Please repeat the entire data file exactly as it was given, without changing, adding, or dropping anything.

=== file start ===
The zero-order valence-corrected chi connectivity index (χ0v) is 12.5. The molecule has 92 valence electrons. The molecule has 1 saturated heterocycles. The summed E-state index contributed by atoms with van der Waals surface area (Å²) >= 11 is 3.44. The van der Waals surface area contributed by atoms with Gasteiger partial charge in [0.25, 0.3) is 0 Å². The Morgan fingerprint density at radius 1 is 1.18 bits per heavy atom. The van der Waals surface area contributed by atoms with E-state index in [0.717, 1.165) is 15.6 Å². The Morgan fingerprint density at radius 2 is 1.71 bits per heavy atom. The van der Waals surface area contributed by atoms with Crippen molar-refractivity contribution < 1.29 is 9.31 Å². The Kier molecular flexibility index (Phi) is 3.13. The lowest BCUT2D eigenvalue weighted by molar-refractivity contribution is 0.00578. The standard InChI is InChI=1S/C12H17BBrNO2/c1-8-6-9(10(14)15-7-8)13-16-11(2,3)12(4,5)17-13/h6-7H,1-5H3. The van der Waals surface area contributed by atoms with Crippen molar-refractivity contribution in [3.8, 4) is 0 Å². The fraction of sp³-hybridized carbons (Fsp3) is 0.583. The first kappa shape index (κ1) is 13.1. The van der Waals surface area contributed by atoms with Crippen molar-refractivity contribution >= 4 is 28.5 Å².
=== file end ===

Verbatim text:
The zero-order valence-corrected chi connectivity index (χ0v) is 12.5. The molecule has 92 valence electrons. The molecule has 1 saturated heterocycles. The summed E-state index contributed by atoms with van der Waals surface area (Å²) >= 11 is 3.44. The van der Waals surface area contributed by atoms with Gasteiger partial charge in [0.25, 0.3) is 0 Å². The Morgan fingerprint density at radius 1 is 1.18 bits per heavy atom. The van der Waals surface area contributed by atoms with E-state index in [0.717, 1.165) is 15.6 Å². The Morgan fingerprint density at radius 2 is 1.71 bits per heavy atom. The van der Waals surface area contributed by atoms with Crippen molar-refractivity contribution < 1.29 is 9.31 Å². The Kier molecular flexibility index (Phi) is 3.13. The lowest BCUT2D eigenvalue weighted by molar-refractivity contribution is 0.00578. The standard InChI is InChI=1S/C12H17BBrNO2/c1-8-6-9(10(14)15-7-8)13-16-11(2,3)12(4,5)17-13/h6-7H,1-5H3. The van der Waals surface area contributed by atoms with Crippen molar-refractivity contribution in [3.8, 4) is 0 Å². The fraction of sp³-hybridized carbons (Fsp3) is 0.583. The first kappa shape index (κ1) is 13.1. The van der Waals surface area contributed by atoms with Crippen molar-refractivity contribution >= 4 is 28.5 Å².